What I do have a problem with is the notion that those who object to equating it to heterosexual marriage are homophobic. Simple biology dictates that heterosexual marriage cannot be the same as same sex marriage and I believe that those who point to the fact that one of the purposes of marriage is for the procreation, protection and raising of children should not be vilified for holding that belief. This is intolerant in the extreme. In the debate (that Harper craftily put to an end when he came to power, AS I KNEW HE WOULD, rather than reopening it) a compromise was offered, which gay rights fanatics rejected. There is a huge chasm between arguing over the precise definition of a word and being allowed to enter into a formal state-recognized relationship with someone you love. Quite frankly, bottom line, they are the ones who are the rigidly doctrinaire bigots. It was this issue that taught the rest of us that the term homophobe, just like the term "racist", has been over played to the point that it is now meaningless, and that means we can shrug it off every time it is uttered. And that is of far greater danger to gays, and to the rest of us, than whether or not their unions are called a "marriage".
As far as the NDP orchestrated feeding frenzy over Lukiwski's four second remark made sixteen years ago is concerned, well calling Saskatchewanites "knuckledraggers" is just fine, I suppose. If the media can jump to conclusions on the basis of four second sound bites, (CTV, I'm talking to you) why shouldn't they be able to extrapolate and paint us all with their "we're tolerant and you're not" sanctimony.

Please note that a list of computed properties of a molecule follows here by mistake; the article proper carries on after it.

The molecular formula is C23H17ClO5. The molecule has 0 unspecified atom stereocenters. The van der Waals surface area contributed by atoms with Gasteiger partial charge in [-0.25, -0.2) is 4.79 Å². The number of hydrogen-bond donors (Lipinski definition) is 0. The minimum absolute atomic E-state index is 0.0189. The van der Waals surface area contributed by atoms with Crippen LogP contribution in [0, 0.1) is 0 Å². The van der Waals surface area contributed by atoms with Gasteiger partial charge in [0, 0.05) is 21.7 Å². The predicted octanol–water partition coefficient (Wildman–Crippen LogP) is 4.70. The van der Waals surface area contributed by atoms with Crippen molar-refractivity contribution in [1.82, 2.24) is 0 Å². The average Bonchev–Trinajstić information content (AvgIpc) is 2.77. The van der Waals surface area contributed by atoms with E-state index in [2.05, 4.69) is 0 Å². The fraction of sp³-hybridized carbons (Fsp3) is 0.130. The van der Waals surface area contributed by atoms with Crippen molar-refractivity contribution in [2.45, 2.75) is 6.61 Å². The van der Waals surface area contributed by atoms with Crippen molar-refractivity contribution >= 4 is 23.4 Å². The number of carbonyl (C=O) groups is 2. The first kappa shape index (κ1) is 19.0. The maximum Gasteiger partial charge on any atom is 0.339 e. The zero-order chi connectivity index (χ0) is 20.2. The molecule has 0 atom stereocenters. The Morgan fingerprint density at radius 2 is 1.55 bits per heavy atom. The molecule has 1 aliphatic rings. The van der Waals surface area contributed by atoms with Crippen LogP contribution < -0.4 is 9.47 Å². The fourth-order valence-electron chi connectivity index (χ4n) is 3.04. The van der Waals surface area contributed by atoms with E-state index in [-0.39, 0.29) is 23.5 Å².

I'm beginning to sympathize with Western separatism.
Lowering the Flag
On November 11 only.
Only for our war dead from the armed forces.
Yes! Yes! Yes!
Anything else dilutes the hallowed sanctity of their sacrifice and cheapens the ceremony.
Hats' off to the Parliamentarians who understood the real meaning of the Remembrance Day. November 11 is a day when the entire nation stops for a brief few moments to remember the great sacrifice our armed forces have made throughout our history, a sacrifice which helps to preserve our freedoms and protect the same for others throughout the world. It is not about the individual men and women who have given their lives. Indeed, we selection one mother who has lost a son to lay a wreath on behalf of all families who have given one of their children so that we may all live freely.
Peter Worthington has a great article about it on the Sun's website. Of note in the Sun article is the passage that the shows the usual suspects (ie. the NDP, Liberals and the Bloc) are up to their usual tawdry exploitation of the sacred and the painful. Way to go, Jackasses. As if you couldn't sink any lower.
Tom Lukiwski and the NDP
"I congratulate you on dealing with this growing issue so quickly. It is exactly what needed to take place. I understand you also spoke in the House of Commons Friday morning to apologize formally. You have stood up to the challenge and I appreciated your words. They came from deep within you.
This whole incident smells as bad as Limburger cheese does. What I mean there is. You were set up. Your privacy was invaded. It was done for political reasons and only those who produced these tapes know why.and links to a great article from the National Post.